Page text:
10 questions for Lonely Robot's John Mitchell

(Image credit: Tom Barnes)

You may not know the name, but chances are you've heard John Mitchell's work, whether it's performing with It Bites, Frost* and Arena, or production gigs with Enter Shikari, You Me At Six and Lower Than Atlantis.

Widescreen pop-prog solo project Lonely Robot is the best showcase for John's considerable talents, however, and second album The Big Dream sees him contributing all instrumentation and vocals, with drums provided by Steven Wilson sticksman Craig Blundell.

Given John's penchant for big ideas and even bigger production, we pinned him down to get the lowdown on his playing background, where he'd like to improve and what happens when alternate tunings go wrong…

1. What was your first guitar and when did you get it?

“It was a Frontline 301. I bought it because it was black and I thought it looked cool in a sort of ‘I’m in Def Leppard’ kind of a way. It had possibly the worst pickups on the planet. I’m pretty sure it’s still in the loft somewhere!”

2. The building’s burning down – what one guitar do you save?

“My red PRS Classic. My mum bought it for me on my 18th birthday. I think it was about £700 at the time. Goodness knows what that would be in modern cash. I love that guitar. It was in perfect shape until some bloke in a band I used to be in, against my better judgement, convinced me to take it on tour and my tech managed to bash a massive dent in the back. I still haven’t forgiven him!”

3. What's the one effects pedal you couldn't do without?

“The Boss VB-2 Vibrato. They stopped making them a while back. If ever I see one on eBay I jump on it. So if anyone out there is wondering where they’ve all gone, they’re all at my house!”

4. Is there a guitar, or piece of gear, that you regret letting go?

“Not really. Apart from maybe a 1969 Gibson ES-335 in Tobacco. I bought that for £700 and it escalated rapidly over the next few years. I sold it to pay a tax bill. I sort of regret that.”

5. When did you last practise and what did you play?

“Three days ago. A song called Everglow off my new Lonely Robot album. It’s not that hard to play on its own, but to play it and sing it is a bit tricky. Luckily I went through the school of It Bites, so I’ve had trickier things that that to get my head round.”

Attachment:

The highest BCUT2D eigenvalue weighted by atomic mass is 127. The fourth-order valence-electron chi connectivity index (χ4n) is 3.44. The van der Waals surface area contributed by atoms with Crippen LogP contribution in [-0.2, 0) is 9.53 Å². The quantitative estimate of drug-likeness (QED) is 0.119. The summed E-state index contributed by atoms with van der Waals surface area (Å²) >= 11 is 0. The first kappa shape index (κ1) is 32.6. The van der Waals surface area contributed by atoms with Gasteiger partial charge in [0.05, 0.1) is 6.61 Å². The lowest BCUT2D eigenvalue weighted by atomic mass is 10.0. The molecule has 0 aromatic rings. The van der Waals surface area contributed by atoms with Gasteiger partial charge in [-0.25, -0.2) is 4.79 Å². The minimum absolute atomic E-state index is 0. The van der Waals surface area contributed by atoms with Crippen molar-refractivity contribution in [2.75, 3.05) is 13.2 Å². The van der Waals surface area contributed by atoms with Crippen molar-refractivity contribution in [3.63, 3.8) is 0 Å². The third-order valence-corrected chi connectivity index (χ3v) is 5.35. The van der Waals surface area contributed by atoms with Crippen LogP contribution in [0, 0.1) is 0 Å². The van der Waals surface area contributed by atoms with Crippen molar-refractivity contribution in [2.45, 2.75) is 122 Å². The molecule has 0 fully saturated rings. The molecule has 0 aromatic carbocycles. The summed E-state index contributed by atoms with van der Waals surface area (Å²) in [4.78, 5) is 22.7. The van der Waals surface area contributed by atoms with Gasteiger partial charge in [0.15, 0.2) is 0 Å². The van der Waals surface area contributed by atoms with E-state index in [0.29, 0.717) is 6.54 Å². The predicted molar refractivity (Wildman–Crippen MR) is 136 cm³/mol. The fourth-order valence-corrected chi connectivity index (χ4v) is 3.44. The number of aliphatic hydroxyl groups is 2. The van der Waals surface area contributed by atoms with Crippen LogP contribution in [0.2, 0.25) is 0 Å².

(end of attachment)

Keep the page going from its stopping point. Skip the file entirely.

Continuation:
6. Is there an aspect of guitar playing that you'd like to be better at?

“Possibly my fingerpicking acoustic technique, but then again, the day I become a one-man troubadour and saying things like ‘my songs are my diary’ is the day I should probably give up.

“I’m really not into singer-songwriters at all. There’s far too many of them. Ed Sheeran I like when he’s got full production because he has a killer voice and Colin Hay I admire because he’s such a good storyteller. I hate to say that I tend to look at that whole scene as a bit like Phoebe from Friends. There are far too many people out there strumming three chords and being all wistful and poetic! Rammstein are all in their 50s and they still make a row - what’s wrong with that?!

“Maybe I should just put my efforts into learning slide guitar, I’m a bit rubbish at that.”

7. If you could have a guitar lesson from one guitarist, dead or alive, who would it be?

“Probably Eric Clapton. I remember hearing a song called Miss You off Eric’s 1986 album August when I was a kid. I was staying at my aunty Reenie’s house in Lavender Gardens in Clapham, and the Christmas Prince's Trust concert came on.

“I remember it like it was yesterday. Eric was playing a red Strat with a white scratchplate and Phil Collins was on drums. Then he played that song and the solo literally blew my mind. I heard it again the other day and it blew my mind all over again. How on earth does anyone get a guitar to sound like that? It literally sounds like the guitar is having a fit. That was the single defining moment that made me decide to put down the violin and pick up a guitar.

“As a bittersweet end to this story, I sang a song at John Wetton’s funeral recently and Eric was there. I was too scared to tell him the profound effect it had on me as a kid, added to the fact that we weren’t all there for showbiz chat and it didn’t seem appropriate.”

8. What item of gear would you take with you to a desert island?

“My portable record player (with my Pink Floyd records please!).”

9. What’s the worst thing that’s ever happened to you onstage?

“It was with Arena in 1997 at the Astoria. I had a detuned guitar set aside for one particular song in the set. It was absolutely vital that I used this guitar, as a bunch of the backing vocals were in that key on the sampler. Needless to say I totally forgot to swap guitars out and tried playing the song in standard tuning. The result basically sounded like prog Les Dawson! That’s the only time we ever stopped a song and started again. Horrendous - the stuff of nightmares.”

10. What advice would you give your younger self about playing the guitar?

“Nothing really. I set out to play exactly what I needed to play to make the music I make. Yes, I could be far more tekkers and shred a bit faster, but I like to think I have invested my time in a bit more of a wise fashion that encompasses every side to musical endeavour, not just the playing side. There are plenty enough technical guitarists out there who can’t write songs and are good at mimicking and nothing more. Creativity is the end game, is it not?”

The Big Dream is out on 28 April.

Michael Astley-Brown

Mike is Editor-in-Chief of GuitarWorld.com, in addition to being an offset fiend and recovering pedal addict. He has a master's degree in journalism, and has spent the past decade writing and editing for guitar publications including MusicRadar, Total Guitar and Guitarist, as well as a decade-and-a-half performing in bands of variable genre (and quality). In his free time, you'll find him making progressive instrumental rock under the nom de plume Maebe.